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Bringing the Sacred Down to EarthAdventures in Comparative Religion$
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Corinne G. Dempsey

Print publication date: 2011

Print ISBN-13: 9780199860333

Published to Oxford Scholarship Online: January 2012

DOI: 10.1093/acprof:oso/9780199860333.001.0001

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Making and Staking Sacred Terrain

Making and Staking Sacred Terrain

Rajneeshee and Diasporic Hindu Settlers and Unsettlers

Chapter:
(p.76) (p.77) Chapter 3 Making and Staking Sacred Terrain
Source:
Bringing the Sacred Down to Earth
Author(s):

Corinne G. Dempsey

Publisher:
Oxford University Press
DOI:10.1093/acprof:oso/9780199860333.003.0004

Chapter 3 explores traditions that confer sacred meaning and power onto landscapes; the communities compared—one largely Euroamerican and the other South Asian—both strove to transplant their South Asian traditions onto North American terrain during the late twentieth century. Here, the increasingly utopian Rajneesh community that briefly settled in eastern Oregon in the 1980s is contrasted with diasporic Hindu communities whose ongoing religiously informed settlements are labeled as heterotopian. This chapter argues that whereas the Rajneesh community's abstracted utopian vision enabled settler dynamics reminiscent of colonial times, Hindu diaspora communities’ sense of sacred terrain that is historically and religiously—and therefore more realistically—layered creates settlements that tend to steer clear of colonizing impositions. Despite these differences that ultimately distinguish failed and successful settlements, a shared challenge faced by these communities has been an ironic “indigenous” nationalism that likewise expresses itself in religiously laden, utopian claims on the land.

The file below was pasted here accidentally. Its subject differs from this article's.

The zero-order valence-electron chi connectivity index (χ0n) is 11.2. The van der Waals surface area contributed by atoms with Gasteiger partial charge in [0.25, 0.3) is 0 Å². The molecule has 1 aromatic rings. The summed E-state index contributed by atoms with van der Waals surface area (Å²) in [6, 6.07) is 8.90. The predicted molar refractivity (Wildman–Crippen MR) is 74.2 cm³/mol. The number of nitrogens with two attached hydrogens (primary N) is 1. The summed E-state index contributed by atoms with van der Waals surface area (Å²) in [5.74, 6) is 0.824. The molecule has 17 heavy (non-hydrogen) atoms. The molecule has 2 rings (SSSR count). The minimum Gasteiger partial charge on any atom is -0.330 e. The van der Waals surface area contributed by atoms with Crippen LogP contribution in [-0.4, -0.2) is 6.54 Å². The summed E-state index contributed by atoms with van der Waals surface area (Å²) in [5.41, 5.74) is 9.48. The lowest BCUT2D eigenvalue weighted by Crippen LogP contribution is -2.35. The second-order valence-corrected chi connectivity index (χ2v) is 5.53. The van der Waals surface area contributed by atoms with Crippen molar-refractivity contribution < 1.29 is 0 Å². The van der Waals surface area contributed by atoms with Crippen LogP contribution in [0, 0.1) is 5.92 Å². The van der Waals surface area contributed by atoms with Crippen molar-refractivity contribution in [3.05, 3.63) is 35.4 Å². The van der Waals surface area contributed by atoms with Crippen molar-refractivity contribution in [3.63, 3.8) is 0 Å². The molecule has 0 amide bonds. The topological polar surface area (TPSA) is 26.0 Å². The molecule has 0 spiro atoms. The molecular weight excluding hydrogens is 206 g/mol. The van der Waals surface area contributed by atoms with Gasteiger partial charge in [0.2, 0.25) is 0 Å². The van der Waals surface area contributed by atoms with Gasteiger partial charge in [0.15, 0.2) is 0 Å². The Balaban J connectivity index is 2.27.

Keywords:   sacred land heterotopia, Utopia, settler colonial, Rajneesh, Hindu diaspora, religious nationalism

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